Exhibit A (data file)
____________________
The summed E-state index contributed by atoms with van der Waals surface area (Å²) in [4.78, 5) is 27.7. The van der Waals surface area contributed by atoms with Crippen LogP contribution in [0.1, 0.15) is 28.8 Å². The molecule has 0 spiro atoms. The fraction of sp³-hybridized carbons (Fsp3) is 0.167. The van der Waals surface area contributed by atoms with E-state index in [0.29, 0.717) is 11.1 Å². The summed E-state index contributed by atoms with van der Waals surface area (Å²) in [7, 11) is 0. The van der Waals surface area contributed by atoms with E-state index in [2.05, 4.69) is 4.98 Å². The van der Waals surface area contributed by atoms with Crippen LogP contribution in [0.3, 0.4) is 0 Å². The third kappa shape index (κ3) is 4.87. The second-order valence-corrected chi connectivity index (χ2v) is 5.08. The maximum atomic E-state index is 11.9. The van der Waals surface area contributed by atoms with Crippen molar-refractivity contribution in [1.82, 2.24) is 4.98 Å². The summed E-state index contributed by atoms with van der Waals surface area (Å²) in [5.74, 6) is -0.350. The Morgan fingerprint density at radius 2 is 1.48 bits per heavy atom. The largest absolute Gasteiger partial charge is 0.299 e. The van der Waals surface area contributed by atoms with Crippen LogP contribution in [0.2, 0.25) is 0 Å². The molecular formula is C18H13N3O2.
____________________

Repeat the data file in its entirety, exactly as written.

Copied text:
The summed E-state index contributed by atoms with van der Waals surface area (Å²) in [4.78, 5) is 27.7. The van der Waals surface area contributed by atoms with Crippen LogP contribution in [0.1, 0.15) is 28.8 Å². The molecule has 0 spiro atoms. The fraction of sp³-hybridized carbons (Fsp3) is 0.167. The van der Waals surface area contributed by atoms with E-state index in [0.29, 0.717) is 11.1 Å². The summed E-state index contributed by atoms with van der Waals surface area (Å²) in [7, 11) is 0. The van der Waals surface area contributed by atoms with E-state index in [2.05, 4.69) is 4.98 Å². The van der Waals surface area contributed by atoms with Crippen LogP contribution in [0.3, 0.4) is 0 Å². The third kappa shape index (κ3) is 4.87. The second-order valence-corrected chi connectivity index (χ2v) is 5.08. The maximum atomic E-state index is 11.9. The van der Waals surface area contributed by atoms with Crippen molar-refractivity contribution in [1.82, 2.24) is 4.98 Å². The summed E-state index contributed by atoms with van der Waals surface area (Å²) in [5.74, 6) is -0.350. The Morgan fingerprint density at radius 2 is 1.48 bits per heavy atom. The largest absolute Gasteiger partial charge is 0.299 e. The van der Waals surface area contributed by atoms with Crippen LogP contribution in [0.2, 0.25) is 0 Å². The molecular formula is C18H13N3O2.